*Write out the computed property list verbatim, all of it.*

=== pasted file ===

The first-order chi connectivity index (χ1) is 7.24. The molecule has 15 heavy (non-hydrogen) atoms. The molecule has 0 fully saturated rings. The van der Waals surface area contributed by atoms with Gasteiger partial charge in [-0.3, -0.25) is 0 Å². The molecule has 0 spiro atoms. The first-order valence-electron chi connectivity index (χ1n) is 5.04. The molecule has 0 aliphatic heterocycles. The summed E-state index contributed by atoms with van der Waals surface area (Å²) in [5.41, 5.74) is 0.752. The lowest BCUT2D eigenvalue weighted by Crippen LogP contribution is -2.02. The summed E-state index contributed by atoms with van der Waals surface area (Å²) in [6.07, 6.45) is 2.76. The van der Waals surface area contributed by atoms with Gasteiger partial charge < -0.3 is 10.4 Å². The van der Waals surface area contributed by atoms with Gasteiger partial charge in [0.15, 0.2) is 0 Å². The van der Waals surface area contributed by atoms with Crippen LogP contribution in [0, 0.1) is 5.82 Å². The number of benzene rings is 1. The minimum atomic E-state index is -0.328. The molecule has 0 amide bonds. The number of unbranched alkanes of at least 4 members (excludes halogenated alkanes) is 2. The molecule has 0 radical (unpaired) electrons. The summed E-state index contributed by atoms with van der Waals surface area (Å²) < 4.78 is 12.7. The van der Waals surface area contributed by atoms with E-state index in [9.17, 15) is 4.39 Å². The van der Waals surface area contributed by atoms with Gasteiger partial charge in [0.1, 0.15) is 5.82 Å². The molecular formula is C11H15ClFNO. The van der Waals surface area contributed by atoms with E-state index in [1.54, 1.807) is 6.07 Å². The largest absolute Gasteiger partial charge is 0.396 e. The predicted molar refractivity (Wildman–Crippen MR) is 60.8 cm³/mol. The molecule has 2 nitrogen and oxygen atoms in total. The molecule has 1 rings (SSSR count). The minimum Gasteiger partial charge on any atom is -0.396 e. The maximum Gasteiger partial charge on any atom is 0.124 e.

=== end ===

The first-order chi connectivity index (χ1) is 7.24. The molecule has 15 heavy (non-hydrogen) atoms. The molecule has 0 fully saturated rings. The van der Waals surface area contributed by atoms with Gasteiger partial charge in [-0.3, -0.25) is 0 Å². The molecule has 0 spiro atoms. The first-order valence-electron chi connectivity index (χ1n) is 5.04. The molecule has 0 aliphatic heterocycles. The summed E-state index contributed by atoms with van der Waals surface area (Å²) in [5.41, 5.74) is 0.752. The lowest BCUT2D eigenvalue weighted by Crippen LogP contribution is -2.02. The summed E-state index contributed by atoms with van der Waals surface area (Å²) in [6.07, 6.45) is 2.76. The van der Waals surface area contributed by atoms with Gasteiger partial charge < -0.3 is 10.4 Å². The van der Waals surface area contributed by atoms with Gasteiger partial charge in [0.15, 0.2) is 0 Å². The van der Waals surface area contributed by atoms with Crippen LogP contribution in [0, 0.1) is 5.82 Å². The number of benzene rings is 1. The minimum atomic E-state index is -0.328. The molecule has 0 amide bonds. The number of unbranched alkanes of at least 4 members (excludes halogenated alkanes) is 2. The molecule has 0 radical (unpaired) electrons. The summed E-state index contributed by atoms with van der Waals surface area (Å²) < 4.78 is 12.7. The van der Waals surface area contributed by atoms with E-state index in [9.17, 15) is 4.39 Å². The van der Waals surface area contributed by atoms with Gasteiger partial charge in [0.1, 0.15) is 5.82 Å². The molecular formula is C11H15ClFNO. The van der Waals surface area contributed by atoms with E-state index in [1.54, 1.807) is 6.07 Å². The largest absolute Gasteiger partial charge is 0.396 e. The predicted molar refractivity (Wildman–Crippen MR) is 60.8 cm³/mol. The molecule has 2 nitrogen and oxygen atoms in total. The molecule has 1 rings (SSSR count). The minimum Gasteiger partial charge on any atom is -0.396 e. The maximum Gasteiger partial charge on any atom is 0.124 e.